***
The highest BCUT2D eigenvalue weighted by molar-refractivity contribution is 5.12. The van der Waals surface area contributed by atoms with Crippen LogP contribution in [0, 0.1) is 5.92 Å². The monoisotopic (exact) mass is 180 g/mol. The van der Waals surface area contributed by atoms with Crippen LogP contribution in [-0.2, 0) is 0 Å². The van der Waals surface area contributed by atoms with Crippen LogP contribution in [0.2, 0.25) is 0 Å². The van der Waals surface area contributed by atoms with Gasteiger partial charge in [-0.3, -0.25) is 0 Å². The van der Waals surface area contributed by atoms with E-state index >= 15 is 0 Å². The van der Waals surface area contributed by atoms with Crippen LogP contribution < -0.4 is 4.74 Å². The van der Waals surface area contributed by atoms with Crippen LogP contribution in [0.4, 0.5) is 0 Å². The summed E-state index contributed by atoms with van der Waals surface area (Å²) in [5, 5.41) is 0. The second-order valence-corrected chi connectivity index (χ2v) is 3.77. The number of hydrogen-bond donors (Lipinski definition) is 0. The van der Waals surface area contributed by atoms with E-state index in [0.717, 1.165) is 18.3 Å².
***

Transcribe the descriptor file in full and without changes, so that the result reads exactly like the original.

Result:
The highest BCUT2D eigenvalue weighted by molar-refractivity contribution is 5.12. The van der Waals surface area contributed by atoms with Crippen LogP contribution in [0, 0.1) is 5.92 Å². The monoisotopic (exact) mass is 180 g/mol. The van der Waals surface area contributed by atoms with Crippen LogP contribution in [-0.2, 0) is 0 Å². The van der Waals surface area contributed by atoms with Crippen LogP contribution in [0.2, 0.25) is 0 Å². The van der Waals surface area contributed by atoms with Gasteiger partial charge in [-0.3, -0.25) is 0 Å². The van der Waals surface area contributed by atoms with E-state index >= 15 is 0 Å². The van der Waals surface area contributed by atoms with Crippen LogP contribution < -0.4 is 4.74 Å². The van der Waals surface area contributed by atoms with Crippen LogP contribution in [0.4, 0.5) is 0 Å². The summed E-state index contributed by atoms with van der Waals surface area (Å²) in [5, 5.41) is 0. The second-order valence-corrected chi connectivity index (χ2v) is 3.77. The number of hydrogen-bond donors (Lipinski definition) is 0. The van der Waals surface area contributed by atoms with E-state index in [0.717, 1.165) is 18.3 Å².